The Security Council today called on all sides in Somalia to use peaceful means to consolidate peace in the East African nation that has not had a functioning national government since 1991.
Foreign Minister Massimo D’alema of Italy, which holds the Council’s rotating presidency this month, read out a statement urging “all Somali parties to reject violence and… to enter into substantial dialogue aimed at achieving a full and all-inclusive national reconciliation.”
The 15-member body lauded last month’s appointment of Prime Minister Nur Hassan Hussein, which “offers a renewed opportunity to make further progress on dialogue and political reconciliation,” as well as on tackling the humanitarian crisis in the country.
Mr. Hussein’s appointment, the Council said, also bodes well for the implementation of the National Reconciliation Congress’ outcomes, “leading to a road map for the remainder of the Transitional Period and democratic elections in Somalia, as set out in the Transitional Federal Charter.”
The Council also welcomed a briefing it received earlier this week from Special Representative of the Secretary-General Ahmedou Ould-Abdallah, who warned the body that “the situation in Somalia is dangerous and becoming more so each day.”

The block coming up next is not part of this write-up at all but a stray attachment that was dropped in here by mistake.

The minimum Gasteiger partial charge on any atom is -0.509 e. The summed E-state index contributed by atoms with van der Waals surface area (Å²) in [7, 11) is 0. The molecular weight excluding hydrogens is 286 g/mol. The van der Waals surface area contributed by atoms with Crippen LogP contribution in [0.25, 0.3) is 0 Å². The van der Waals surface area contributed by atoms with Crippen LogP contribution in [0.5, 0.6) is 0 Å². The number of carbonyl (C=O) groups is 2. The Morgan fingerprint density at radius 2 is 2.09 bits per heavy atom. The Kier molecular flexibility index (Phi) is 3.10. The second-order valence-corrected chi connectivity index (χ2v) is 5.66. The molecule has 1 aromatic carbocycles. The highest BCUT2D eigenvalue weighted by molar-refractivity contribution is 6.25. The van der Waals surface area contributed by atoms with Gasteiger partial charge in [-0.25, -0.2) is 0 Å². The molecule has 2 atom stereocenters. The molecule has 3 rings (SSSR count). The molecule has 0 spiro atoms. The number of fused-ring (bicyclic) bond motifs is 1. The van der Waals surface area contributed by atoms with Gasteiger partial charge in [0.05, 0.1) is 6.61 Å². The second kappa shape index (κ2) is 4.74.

He cautioned that “business as usual” would have dire consequences for both the country and the greater region, and called for immediate and effective action on the political and security fronts, with the objective of forming a government that can support itself and administer the country effectively.
In today’s statement, the Council also took note of the 6 December briefing by Under-Secretary-General for Humanitarian Affairs John Holmes, who recounted his recent visit to Somalia and estimated that some 1.5 million people there are in need of aid.
“The Security Council expresses its deep concern at the deteriorating humanitarian situation, aggravated by the prevailing security conditions in Somalia, and emphasizes again the need for strengthened efforts to provide humanitarian assistance to Somalia,” Mr. D’alema said.
In addition, the Council appealed for unobstructed access for aid workers to vulnerable populations.